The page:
[From Hajime Nakamura's The Notion of Time in India]
The Indians themselves have attached little significance to their books of history; most Indians have been much more interested in religion and poetry than in historical documentation. For the Indians, a minor error in the recitation of the Vedas has been a serious matter. But they have been thoroughly indifferent to the erroneous recording of dates or facts in their books of history (l6). This lack of historical consciousness is distinctly observable in the Buddhist attitude to the rules of their order. In the period after the death of the Buddha, Buddhists had to establish new precepts in order to meet changing social conditions. As some of the new rules were not compatible with the older ones, they hesitated to include them in the traditional books of ordination (patimokkhas), and instead attached them to the patimokkhas as supplements. Although they would not alter the traditional books, however, they were not afraid to claim the authority of the Buddha's own teaching even for these supplementary precepts of their own creation, completely ignoring the historical facts. Their concern for the proper observance of the precepts was far stronger than their regard for historical accuracy.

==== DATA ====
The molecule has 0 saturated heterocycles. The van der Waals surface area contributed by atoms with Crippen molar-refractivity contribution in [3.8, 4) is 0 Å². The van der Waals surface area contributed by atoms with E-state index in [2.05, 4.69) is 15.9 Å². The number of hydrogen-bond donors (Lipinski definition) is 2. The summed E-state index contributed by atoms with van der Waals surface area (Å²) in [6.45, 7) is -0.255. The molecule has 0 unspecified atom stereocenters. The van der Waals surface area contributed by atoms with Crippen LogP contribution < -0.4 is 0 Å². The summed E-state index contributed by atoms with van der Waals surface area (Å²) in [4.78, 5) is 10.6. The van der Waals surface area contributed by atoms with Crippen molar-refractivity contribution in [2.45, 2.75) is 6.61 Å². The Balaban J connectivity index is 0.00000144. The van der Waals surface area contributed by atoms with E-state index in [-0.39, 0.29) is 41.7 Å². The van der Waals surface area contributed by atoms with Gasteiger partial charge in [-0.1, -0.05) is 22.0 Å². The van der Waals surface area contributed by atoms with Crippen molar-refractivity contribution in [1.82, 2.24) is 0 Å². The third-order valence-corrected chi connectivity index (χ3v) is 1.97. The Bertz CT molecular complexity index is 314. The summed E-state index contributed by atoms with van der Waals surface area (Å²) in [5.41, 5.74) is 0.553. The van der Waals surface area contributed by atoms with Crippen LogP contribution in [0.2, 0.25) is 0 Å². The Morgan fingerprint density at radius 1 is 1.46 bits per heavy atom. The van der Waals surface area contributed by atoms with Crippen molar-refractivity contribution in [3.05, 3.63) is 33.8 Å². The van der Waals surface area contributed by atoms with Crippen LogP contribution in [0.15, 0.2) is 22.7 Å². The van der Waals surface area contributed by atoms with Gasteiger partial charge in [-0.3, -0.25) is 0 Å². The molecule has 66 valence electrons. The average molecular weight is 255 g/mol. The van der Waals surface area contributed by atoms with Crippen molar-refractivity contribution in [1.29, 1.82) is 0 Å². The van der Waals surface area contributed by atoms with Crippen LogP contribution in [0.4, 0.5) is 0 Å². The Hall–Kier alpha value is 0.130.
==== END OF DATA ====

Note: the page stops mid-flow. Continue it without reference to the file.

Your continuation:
This lack of interest in history is very different from what we find in China. The Chinese derive their rules of social conduct from the examples of their ancestors as set down in their books of history. The Indians, on the other hand, gain their principles of behavior from their religious books, and at the same time fables and parables such as the Paricatantra and Hitopades'a contribute toward the diffusion of practical morals into daily life. These books, embodiments of the enduring spirit of folk-tale, present for contemplation eternal paradigms of human experience--paradigms which are by their nature timeless and in that sense, outside history.
Last modified 15 December 2000